Presidential Update from Joseph A. Bosco III, MD, FAAOS

In his latest message, AAOS President Joseph A. Bosco III, MD, FAAOS, discussed the AAOS 2021 Annual Meeting, which will take place at the San Diego Convention Center from Aug. 31, 2021, to Sept. 4, 2021. Submissions for applications and abstracts will remain open until Oct. 1. More than 7,000 abstracts have already been submitted. Dr. Bosco acknowledged the Annual Meeting Committee and the Council on Education for their hard work in rescheduling the meeting.

Read Dr. Bosco’s message…

In Other News

Study Assesses Opioid Prescribing by State in Opioid-naïve TKA Patients

A study published online in BMJ Open observed significant state-based differences in opioid prescriptions among opioid-naïve patients following total knee arthroplasty (TKA). The researchers retrospectively reviewed commercial insurance claims data to identify patients who had a pharmacy claim for filling an opioid within three days postoperatively. Nearly three-quarters (72 percent) of the cohort filled an opioid prescription. The highest and lowest prescribing rates were in Nebraska (85 percent) and South Dakota (40 percent), respectively.

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Study: Do Patient Perceptions of Surgeons’ Attire Differ by Sex?

A study published in the August issue of the Journal of the AAOS: Global Research & Reviews ® assessed how a surgeon’s attire affects a patient’s perception of them. A total of 238 patients at four orthopaedic surgeons’ sport medicine or foot and ankle clinics filled out an image survey with 10 photos of male and female models in various attire; patients voted on which surgeon showed more competence, ability to excel in performing the physical components of surgery, likelihood to provide a good surgical outcome, and trustworthiness. Even in similar clothing, men were significantly more likely to be identified as surgeons than women, except in business attire without a white coat.

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Study Measures Quality of Care for Operative Hip Fracture Patients at Critical Access Hospitals

A study published online in Clinical Orthopaedics and Related Research ® observed better outcomes for hip fracture patients treated at critical access hospitals (CAHs) compared to non-CAHs. The researchers queried the 2005 to 2014 Medicare 100 Percent Standard Analytical Files to identify Medicare-eligible beneficiaries treated at either a CAH (n = 29,058) or non-CAH (n = 29,058). Patients treated at CAHs had lower risks of myocardial infarction, sepsis, acute renal failure, Clostridium difficile infections, and all-cause 90-day readmissions and mortality, as well as risk-adjusted lower 90-day Medicare payments, compared to patients treated at non-CAHs.

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Study Compares Percutaneous Versus Open Repair for Acute Achilles Tendon Rupture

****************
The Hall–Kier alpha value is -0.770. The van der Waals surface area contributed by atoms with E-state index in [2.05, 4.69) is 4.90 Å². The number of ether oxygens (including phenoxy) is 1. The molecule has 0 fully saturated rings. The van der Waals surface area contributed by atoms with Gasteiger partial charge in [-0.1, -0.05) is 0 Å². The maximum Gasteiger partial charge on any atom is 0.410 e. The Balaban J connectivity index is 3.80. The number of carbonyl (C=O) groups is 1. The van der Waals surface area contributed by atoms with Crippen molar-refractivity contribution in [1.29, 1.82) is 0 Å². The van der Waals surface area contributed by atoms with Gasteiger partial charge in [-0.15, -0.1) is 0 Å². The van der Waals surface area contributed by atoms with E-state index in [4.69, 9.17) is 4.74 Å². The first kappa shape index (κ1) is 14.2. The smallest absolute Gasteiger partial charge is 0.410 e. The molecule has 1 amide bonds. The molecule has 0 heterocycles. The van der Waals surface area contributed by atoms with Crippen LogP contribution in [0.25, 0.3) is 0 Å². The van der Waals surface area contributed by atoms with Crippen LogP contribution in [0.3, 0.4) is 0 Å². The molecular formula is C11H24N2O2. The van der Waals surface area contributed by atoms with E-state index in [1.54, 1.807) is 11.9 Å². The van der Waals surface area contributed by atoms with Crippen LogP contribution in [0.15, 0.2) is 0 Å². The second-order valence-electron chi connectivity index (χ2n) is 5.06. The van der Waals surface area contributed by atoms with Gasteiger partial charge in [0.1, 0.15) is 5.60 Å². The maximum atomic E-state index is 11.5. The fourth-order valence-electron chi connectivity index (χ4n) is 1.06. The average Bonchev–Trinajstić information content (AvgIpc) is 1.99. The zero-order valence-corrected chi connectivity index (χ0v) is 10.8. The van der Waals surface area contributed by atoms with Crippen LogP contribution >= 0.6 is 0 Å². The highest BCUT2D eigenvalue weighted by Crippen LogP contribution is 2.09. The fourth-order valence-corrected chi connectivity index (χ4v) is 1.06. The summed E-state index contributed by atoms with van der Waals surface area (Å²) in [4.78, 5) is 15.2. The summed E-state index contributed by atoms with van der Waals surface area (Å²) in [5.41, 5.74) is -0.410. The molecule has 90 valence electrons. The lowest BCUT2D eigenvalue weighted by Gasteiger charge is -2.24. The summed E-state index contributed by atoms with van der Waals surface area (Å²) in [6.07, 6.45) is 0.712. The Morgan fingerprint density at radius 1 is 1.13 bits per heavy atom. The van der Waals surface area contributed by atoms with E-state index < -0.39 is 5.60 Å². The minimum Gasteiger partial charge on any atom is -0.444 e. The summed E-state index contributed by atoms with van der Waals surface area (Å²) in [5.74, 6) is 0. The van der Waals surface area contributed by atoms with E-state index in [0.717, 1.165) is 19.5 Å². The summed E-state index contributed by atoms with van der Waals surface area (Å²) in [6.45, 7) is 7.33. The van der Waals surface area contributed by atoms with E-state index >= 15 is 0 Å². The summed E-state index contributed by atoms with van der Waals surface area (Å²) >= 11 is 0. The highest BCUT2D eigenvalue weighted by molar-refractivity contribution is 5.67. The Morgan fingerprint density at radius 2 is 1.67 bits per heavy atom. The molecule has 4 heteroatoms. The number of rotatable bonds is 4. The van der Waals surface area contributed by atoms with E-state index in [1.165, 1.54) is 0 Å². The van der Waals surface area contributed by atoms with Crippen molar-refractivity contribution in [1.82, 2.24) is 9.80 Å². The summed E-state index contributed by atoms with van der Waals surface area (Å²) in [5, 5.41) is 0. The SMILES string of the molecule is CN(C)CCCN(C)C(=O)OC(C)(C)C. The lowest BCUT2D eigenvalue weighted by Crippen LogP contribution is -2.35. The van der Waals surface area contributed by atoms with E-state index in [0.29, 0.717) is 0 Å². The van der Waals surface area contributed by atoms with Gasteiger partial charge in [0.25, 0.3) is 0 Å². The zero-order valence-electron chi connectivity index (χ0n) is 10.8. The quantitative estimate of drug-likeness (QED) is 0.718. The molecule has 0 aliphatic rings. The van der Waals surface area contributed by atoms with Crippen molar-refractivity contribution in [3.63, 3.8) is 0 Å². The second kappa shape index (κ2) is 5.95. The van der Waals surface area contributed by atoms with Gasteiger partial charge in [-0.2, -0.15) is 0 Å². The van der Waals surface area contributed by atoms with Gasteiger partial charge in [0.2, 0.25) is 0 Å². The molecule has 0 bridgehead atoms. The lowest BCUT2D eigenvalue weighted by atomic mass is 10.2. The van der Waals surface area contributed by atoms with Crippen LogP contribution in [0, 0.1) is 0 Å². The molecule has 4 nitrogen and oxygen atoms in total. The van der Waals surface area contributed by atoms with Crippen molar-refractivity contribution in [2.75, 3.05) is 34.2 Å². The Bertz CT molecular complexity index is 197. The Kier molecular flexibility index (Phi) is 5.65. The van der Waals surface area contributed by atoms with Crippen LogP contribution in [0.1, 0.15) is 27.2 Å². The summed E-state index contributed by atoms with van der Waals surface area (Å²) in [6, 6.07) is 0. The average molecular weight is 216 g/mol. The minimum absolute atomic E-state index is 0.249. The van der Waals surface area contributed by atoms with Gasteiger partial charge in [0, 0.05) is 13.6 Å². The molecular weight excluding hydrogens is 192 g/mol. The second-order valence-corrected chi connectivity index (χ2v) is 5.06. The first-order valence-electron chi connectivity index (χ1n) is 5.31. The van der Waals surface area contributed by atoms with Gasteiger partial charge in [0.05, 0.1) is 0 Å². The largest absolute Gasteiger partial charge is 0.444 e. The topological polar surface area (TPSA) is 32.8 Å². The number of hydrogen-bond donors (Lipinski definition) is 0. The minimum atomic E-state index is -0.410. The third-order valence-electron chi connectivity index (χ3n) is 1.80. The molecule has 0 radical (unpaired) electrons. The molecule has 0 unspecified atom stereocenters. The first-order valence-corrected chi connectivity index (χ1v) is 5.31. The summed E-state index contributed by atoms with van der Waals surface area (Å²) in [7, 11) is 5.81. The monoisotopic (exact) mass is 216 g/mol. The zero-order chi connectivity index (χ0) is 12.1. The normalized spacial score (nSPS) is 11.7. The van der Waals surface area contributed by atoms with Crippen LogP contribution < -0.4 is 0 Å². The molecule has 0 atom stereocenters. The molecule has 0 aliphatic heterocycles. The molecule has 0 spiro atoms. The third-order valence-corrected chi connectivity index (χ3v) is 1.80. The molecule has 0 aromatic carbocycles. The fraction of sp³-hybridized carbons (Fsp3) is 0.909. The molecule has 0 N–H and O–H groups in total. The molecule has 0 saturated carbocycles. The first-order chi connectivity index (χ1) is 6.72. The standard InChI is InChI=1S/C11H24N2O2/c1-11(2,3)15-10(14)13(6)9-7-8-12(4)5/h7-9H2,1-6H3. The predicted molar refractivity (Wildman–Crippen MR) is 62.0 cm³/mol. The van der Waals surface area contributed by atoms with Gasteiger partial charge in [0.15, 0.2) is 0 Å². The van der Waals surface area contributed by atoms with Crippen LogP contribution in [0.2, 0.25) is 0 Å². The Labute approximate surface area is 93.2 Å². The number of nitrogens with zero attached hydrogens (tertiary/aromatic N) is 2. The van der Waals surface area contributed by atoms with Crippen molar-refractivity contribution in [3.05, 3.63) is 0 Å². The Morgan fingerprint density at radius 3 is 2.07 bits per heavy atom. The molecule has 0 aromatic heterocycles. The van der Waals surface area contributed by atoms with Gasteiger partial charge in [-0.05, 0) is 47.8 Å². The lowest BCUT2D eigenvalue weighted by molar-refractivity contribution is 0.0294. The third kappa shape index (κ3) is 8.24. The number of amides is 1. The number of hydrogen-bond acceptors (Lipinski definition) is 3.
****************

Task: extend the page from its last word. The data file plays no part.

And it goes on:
A study published online in BMC Musculoskeletal Disorders compared outcomes between acute Achilles tendon rupture patients aged younger than 45 years treated with percutaneous repair (modified Bunnell suture technique; group A) versus open repair (bundle-to-bundle suture technique; group B). Final analysis included 61 patients; mean follow-up in both groups was at least 22.61 months. Significant between-group differences were observed in the heel-rise test and Achilles tendon length. Group A had a significantly smaller cross-sectional diameter in the Achilles tendon.

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Study Assesses Six-month Arthroscopic Rotator Cuff Repair Complications

A study published online in Arthroscopy assessed arthroscopic rotator cuff repair complications six months postoperatively. Final analysis included 1,661 procedures performed in 1,594 patients (mean age, 57 years; 38 percent were female). A total of 329 postoperative events were observed in 307 procedures (305 patients); 93 percent sustained one adverse event (AE). The cumulative six-month AE risk was 18.5 percent: 21.8 percent for partial tears, 15.8 percent for full-thickness single-tendon tears, and 18.0 percent and 25.6 percent for two- and three-ruptured tendon tears, respectively. Most AEs had severity grades 1 (49 percent) and 2 (36 percent).

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September Issue of AAOS Now Is Now Available Online

AAOS members will soon receive the print edition of the September issue of AAOS Now, but the electronic edition is already available on the AAOS Now website and on iOS and Android devices through the AAOS Access app. This month’s issue highlights include a discussion of America’s return to sports, the Centers for Medicare & Medicaid Services’ calendar year 2021 Medicare Physician Fee Schedule and Hospital Outpatient Prospective Payment System/Ambulatory Surgical Center proposed rules, why orthopaedists should be on social media, and more.

Read more…